A Video
In "Animal Magnetism" Curious George learns about magnets. His adventure begins at the science museum where he gets to play with all sorts of magnets and it ends at a garbage dump where he sees a crane truck with a magnet instead of a hook. Behold, a new kind of truck!

A Magnet Crane Truck Toy
Excited about a new learning experience, I dusted off the MULA Crane Truck with Blocks from Ikea, which had heretofore been ignored. Then Mikey and I went in search of things that were magnetic. Of course, I knew where to look first - on the refrigerator door.

Magnetic Rubble
As in many households, the LeapFrog letters had taken their place on the refrigerator door. I used them the most, spelling "MIKEY" or "DOG" or one of the words "Fireese" reads or spells in the YouTube video, below. (One of Mikey's favorite videos.) But now, with the magnet crane truck in hand, Mikey claimed them as his own. Here it was...the unexpected consequence of watching videos with Mikey was his new way to play with letters. Letters had become the new rubble.

I like the ones by Leapfrog because they are chunky with a great sticking factor...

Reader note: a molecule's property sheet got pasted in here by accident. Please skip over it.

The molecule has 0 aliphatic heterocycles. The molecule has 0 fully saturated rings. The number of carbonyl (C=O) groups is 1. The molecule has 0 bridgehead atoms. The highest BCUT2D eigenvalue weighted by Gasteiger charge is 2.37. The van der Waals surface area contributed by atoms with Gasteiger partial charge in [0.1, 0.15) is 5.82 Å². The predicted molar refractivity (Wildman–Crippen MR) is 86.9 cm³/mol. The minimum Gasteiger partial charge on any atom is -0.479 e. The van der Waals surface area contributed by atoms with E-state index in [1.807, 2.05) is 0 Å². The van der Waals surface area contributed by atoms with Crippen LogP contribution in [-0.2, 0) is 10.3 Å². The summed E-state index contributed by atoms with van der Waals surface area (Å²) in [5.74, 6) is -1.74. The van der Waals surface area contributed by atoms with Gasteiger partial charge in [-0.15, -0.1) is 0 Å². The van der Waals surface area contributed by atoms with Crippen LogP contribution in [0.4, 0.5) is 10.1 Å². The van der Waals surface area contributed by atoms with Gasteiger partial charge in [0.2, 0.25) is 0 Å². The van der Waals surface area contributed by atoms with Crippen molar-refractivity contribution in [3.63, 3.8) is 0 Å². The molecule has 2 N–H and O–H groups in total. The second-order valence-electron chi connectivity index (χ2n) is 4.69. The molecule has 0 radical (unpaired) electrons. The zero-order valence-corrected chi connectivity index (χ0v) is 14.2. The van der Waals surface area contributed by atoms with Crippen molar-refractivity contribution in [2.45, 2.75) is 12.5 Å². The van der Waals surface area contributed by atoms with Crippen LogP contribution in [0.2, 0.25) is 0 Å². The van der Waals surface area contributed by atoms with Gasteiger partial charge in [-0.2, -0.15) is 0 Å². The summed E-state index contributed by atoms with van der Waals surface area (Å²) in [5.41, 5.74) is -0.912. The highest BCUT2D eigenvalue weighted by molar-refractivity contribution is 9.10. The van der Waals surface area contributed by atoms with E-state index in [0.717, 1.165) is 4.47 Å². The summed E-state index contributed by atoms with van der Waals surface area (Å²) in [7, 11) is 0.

Monday, April 22, 2013

Righty Tighty

Tools are probably at the top of every preschool engineer's "list." There are lots of tools out there for pretend play. Mikey loves getting his hands on our neighbor's bag of home depot lawn toys, complete with a chainsaw. However, I'm going to offer these screw-based toys for two reasons. First, I have great success with Mikey when I stick with circular motion as a theme. Second, these toys come with purposeful activities so your child doesn't go off inventing things to work trying to actually hack down a tree with a toy saw.

Battat makes some great take-apart toys for your preschool engineer to practice righty tighty and lefty loosey. The Take Apart Crane listed below was a huge hit because of the claw attached to the boom. It is sturdy enough for simple play - Mikey likes to put his "treasures" in the claw for safe keeping. However, it took him some time to keep from getting frustrated that the truck kept coming apart. He didn't want to have to keep fixing it!